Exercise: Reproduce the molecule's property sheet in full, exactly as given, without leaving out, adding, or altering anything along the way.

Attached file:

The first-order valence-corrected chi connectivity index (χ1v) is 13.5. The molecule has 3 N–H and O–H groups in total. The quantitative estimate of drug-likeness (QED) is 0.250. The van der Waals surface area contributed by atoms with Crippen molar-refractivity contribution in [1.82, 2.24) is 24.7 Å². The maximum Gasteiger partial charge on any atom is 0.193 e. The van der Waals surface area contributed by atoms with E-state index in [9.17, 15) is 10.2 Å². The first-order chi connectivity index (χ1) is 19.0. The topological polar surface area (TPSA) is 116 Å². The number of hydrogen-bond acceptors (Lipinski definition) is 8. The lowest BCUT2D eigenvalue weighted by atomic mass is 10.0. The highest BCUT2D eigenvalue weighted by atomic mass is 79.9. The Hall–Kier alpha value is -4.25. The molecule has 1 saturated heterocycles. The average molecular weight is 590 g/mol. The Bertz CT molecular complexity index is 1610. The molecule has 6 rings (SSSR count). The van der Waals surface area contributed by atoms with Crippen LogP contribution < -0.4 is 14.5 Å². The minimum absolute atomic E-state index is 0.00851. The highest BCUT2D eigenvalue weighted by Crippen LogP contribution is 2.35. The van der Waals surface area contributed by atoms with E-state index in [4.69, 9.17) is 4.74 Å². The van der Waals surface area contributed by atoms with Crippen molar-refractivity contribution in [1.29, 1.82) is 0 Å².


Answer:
The first-order valence-corrected chi connectivity index (χ1v) is 13.5. The molecule has 3 N–H and O–H groups in total. The quantitative estimate of drug-likeness (QED) is 0.250. The van der Waals surface area contributed by atoms with Crippen molar-refractivity contribution in [1.82, 2.24) is 24.7 Å². The maximum Gasteiger partial charge on any atom is 0.193 e. The van der Waals surface area contributed by atoms with E-state index in [9.17, 15) is 10.2 Å². The first-order chi connectivity index (χ1) is 19.0. The topological polar surface area (TPSA) is 116 Å². The number of hydrogen-bond acceptors (Lipinski definition) is 8. The lowest BCUT2D eigenvalue weighted by atomic mass is 10.0. The highest BCUT2D eigenvalue weighted by atomic mass is 79.9. The Hall–Kier alpha value is -4.25. The molecule has 1 saturated heterocycles. The average molecular weight is 590 g/mol. The Bertz CT molecular complexity index is 1610. The molecule has 6 rings (SSSR count). The van der Waals surface area contributed by atoms with Crippen LogP contribution < -0.4 is 14.5 Å². The minimum absolute atomic E-state index is 0.00851. The highest BCUT2D eigenvalue weighted by Crippen LogP contribution is 2.35. The van der Waals surface area contributed by atoms with E-state index in [4.69, 9.17) is 4.74 Å². The van der Waals surface area contributed by atoms with Crippen molar-refractivity contribution in [1.29, 1.82) is 0 Å².